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Monday, January 10, 2011     INTELLIGENCE BRIEFING

North African economic woes spread to Tunisia

CAIRO — The economic unrest sweeping through North Africa has reached Tunisia.


Tunisians clashed with riot police in several cities in the North African state. Reports said up to 20 people were killed in Thala, about 200 kilometers southwest of Tunis, while the government eventually acknowledged 14 dead.

"The police opened fire in legitimate self-defense and this led to two dead and eight wounded, as well as several wounded among police, three of them seriously," a Tunisian government statement said on Jan. 9.

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This marked the bloodiest protests in Tunisia in decades. In late 2010, Tunisia was struck by violent unrest unleashed by economic conditions.

"There is a need [by the government] to save the lives of innocent citizens and to respect their right to protest peacefully," Tunisian opposition leader Nejib Chebi said.

Chebi has reported at least 20 killed in the unrest. He said police opened fire toward the funeral of civilians who had been killed in the protests.

The riots, which also engulfed Gassrine and Regeb, were said to have been sparked by high unemployment and lack of government programs. Witnesses said many of those killed had been shot by Tunisian anti-riot police who opened fire on stone-throwing young men. Police were said to have been reinforced by military units.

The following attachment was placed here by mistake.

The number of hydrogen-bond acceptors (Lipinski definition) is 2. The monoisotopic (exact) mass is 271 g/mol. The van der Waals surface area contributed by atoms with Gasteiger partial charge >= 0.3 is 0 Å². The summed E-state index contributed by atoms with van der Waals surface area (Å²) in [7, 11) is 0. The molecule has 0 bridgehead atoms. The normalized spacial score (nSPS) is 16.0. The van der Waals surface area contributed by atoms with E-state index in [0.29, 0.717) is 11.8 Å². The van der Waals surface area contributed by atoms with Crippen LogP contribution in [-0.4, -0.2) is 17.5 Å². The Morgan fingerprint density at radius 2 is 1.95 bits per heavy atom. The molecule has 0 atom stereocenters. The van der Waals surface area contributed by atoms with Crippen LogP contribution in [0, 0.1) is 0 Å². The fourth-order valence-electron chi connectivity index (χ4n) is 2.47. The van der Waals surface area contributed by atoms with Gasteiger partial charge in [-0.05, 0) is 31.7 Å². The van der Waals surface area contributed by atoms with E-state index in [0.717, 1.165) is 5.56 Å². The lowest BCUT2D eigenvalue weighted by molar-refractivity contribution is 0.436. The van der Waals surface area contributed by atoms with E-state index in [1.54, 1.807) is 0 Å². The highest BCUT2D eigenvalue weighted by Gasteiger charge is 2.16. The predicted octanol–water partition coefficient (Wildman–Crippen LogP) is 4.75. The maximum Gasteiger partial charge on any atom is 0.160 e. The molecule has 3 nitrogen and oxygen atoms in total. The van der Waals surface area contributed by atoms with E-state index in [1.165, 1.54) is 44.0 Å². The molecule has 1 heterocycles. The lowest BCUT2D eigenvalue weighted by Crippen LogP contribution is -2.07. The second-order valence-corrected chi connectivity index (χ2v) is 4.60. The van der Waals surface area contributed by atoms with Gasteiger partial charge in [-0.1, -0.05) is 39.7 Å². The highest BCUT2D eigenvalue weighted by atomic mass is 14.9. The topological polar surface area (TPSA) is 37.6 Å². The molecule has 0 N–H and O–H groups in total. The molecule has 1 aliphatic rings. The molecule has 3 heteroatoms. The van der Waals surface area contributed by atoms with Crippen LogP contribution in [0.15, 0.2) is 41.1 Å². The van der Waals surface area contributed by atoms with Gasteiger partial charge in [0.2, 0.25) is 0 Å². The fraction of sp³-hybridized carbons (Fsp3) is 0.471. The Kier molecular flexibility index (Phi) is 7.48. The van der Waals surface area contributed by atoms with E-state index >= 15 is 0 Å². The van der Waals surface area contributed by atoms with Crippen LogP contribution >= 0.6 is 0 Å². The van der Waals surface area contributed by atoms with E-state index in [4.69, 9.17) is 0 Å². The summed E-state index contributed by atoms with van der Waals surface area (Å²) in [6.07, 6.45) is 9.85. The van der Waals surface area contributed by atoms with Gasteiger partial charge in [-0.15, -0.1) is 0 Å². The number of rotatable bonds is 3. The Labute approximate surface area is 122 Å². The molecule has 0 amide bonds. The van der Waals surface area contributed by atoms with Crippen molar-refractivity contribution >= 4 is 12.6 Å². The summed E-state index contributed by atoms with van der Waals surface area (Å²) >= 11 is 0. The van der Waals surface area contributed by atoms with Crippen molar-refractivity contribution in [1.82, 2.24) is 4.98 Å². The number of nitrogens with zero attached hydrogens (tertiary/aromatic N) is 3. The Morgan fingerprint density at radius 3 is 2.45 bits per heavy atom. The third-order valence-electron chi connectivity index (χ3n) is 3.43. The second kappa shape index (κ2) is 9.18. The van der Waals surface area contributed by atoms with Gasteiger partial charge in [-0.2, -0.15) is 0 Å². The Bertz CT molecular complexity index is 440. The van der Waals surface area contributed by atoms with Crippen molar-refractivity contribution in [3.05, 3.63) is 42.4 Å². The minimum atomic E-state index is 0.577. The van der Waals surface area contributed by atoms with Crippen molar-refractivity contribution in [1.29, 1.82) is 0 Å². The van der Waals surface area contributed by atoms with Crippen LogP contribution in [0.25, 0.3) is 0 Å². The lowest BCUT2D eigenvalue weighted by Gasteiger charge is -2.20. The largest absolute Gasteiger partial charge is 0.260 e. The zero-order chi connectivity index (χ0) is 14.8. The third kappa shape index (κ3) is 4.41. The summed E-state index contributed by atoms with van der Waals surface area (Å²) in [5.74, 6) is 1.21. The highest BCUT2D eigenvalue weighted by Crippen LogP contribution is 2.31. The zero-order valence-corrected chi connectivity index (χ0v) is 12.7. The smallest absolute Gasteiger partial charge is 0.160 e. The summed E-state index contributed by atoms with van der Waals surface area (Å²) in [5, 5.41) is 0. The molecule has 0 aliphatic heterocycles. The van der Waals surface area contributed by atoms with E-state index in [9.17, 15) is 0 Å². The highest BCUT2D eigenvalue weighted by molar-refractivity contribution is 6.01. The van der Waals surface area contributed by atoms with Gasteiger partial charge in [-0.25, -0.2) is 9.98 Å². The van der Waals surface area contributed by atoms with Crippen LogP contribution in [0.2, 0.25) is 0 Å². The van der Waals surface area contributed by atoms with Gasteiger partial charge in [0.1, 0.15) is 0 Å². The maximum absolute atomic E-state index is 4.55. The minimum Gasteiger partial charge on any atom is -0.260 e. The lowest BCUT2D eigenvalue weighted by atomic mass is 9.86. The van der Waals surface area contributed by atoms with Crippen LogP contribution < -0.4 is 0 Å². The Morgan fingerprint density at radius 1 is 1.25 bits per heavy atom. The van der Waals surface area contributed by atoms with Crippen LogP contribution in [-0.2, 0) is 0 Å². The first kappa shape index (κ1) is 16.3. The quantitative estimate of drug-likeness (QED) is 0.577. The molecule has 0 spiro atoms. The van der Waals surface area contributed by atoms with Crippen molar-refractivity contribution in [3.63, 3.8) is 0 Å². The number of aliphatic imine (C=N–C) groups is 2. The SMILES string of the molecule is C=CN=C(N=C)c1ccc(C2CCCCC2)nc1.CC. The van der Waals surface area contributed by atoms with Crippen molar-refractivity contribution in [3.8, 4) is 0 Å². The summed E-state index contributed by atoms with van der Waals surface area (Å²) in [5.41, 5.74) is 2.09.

For the first time in decades, the government has acknowledged the riots and casualties. The government statement said rioters sought to destroy public buildings, including police stations.

"They [security forces] are doing nothing more than carrying out their legal and legitimate mission to maintain order and guarantee the safety and liberty of citizens," the statement said. "What no democratic state will allow is the resort to violence and the use by certain extremists of prohibited weapons such as firebombs and the throwing of stones against people and public and private property."

Unrest has been sweeping North Africa this month. In Algeria, at least two people were killed and 400 injured in riots over deteriorating economic conditions. On Jan. 7, the United States summoned Tunisia's ambassador to express concern over the violence.

"The message has been received," Tunisian Communications Minister Samir Labidia said. "We are going to review what needs to be reviewed; we are going to correct what needs to be corrected. But the red line is violence."

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